We trekked on and on (once above treeline, it feels like we are barely moving). It was during this rocky climb that I started looking more at my Garmin. I would walk for five minutes, in a direction that could only be described as straight up into the sky. Then, I would check my Garmin – only to find that it said I had not moved at all from 5 minutes before. I continued doing this repeatedly, finding that only about every other time would it even say that I moved at all.

That being said, we have no idea the accuracy of the Garmin data for the length of our hike. After the hike, we also found that it showed we had not even reached 13,000 elevation, so I know that the elevation was definitely off. Either way, we didn’t do the hike to share the Garmin data, but I shared this for another reason. When up that high above treeline, where everything looks the same and all that a person has their eyes set on is the summit ahead, it can really feel like all the hiking isn’t getting them anywhere at all. Just know that there is movement happening and, although it doesn’t look or feel like it, the summit is getting closer.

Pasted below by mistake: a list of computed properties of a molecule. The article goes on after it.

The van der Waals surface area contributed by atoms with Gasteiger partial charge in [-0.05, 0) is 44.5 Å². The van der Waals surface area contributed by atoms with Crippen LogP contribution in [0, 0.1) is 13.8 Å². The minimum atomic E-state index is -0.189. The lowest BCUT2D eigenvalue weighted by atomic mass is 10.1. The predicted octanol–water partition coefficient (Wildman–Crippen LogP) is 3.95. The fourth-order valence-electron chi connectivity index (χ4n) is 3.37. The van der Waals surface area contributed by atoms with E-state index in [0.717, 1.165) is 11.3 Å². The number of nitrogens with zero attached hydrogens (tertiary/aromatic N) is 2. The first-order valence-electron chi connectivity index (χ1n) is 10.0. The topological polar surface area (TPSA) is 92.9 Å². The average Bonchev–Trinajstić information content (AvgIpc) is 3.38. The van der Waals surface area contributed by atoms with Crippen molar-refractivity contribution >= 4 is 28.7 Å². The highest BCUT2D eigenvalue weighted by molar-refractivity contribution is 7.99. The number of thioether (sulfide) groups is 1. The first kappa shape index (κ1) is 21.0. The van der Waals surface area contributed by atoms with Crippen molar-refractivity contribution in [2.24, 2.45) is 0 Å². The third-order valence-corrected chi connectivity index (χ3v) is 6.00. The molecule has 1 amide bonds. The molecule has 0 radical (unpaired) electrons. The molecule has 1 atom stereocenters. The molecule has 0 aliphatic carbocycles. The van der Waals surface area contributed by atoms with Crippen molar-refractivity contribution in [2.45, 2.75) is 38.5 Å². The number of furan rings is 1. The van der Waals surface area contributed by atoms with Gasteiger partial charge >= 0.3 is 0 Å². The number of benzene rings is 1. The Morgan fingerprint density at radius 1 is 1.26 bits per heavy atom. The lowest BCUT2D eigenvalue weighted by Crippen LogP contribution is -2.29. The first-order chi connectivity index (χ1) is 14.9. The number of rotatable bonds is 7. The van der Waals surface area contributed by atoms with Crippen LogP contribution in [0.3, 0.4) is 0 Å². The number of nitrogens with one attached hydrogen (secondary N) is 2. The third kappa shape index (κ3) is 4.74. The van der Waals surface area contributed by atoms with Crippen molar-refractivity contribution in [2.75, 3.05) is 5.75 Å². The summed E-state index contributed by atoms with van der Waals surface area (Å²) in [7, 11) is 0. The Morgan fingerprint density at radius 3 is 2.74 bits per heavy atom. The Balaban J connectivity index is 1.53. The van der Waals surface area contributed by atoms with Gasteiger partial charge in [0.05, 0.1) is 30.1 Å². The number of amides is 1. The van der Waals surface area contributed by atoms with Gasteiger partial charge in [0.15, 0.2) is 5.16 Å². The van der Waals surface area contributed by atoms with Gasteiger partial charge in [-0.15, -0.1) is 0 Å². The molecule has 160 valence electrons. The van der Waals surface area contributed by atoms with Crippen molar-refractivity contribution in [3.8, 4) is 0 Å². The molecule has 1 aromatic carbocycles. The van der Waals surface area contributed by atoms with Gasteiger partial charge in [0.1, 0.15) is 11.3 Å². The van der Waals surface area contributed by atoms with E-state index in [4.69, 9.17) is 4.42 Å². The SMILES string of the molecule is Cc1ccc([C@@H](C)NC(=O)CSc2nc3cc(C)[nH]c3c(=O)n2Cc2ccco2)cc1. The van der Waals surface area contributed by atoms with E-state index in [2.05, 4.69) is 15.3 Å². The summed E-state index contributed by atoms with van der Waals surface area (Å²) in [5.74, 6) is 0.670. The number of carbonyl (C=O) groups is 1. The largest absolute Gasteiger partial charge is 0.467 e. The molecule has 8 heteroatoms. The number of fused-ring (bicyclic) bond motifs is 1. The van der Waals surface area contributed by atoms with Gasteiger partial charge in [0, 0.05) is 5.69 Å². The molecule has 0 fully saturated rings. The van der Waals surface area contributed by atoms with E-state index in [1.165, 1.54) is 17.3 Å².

Finally, we made it to the summit, which meant it was time to soak in all of the amazing views. From the top, we could see two lakes below, multiple mountains on all sides, and sky for miles and miles.

There is something about being at the top of the highest peak around that makes a person feel like they are absolutely on top of the world. We ate our “lunch,” even though it was well before lunch time while we sat on the summit to revel in what we had just accomplished. Buzz chomped down on his wet food for his own fuel, and then he bounced around to greet a few other hikers as they started to reach the summit as well.

Now, one thing I will note for anyone planning to attempt this hike in the future is that there are three very obvious trail markers ahead, showing the way to rock scramble up to the summit. Do not follow all three – follow the first one straight to the third one. We followed from the first to the second to the third on the way up, but then took our own way back down from the summit.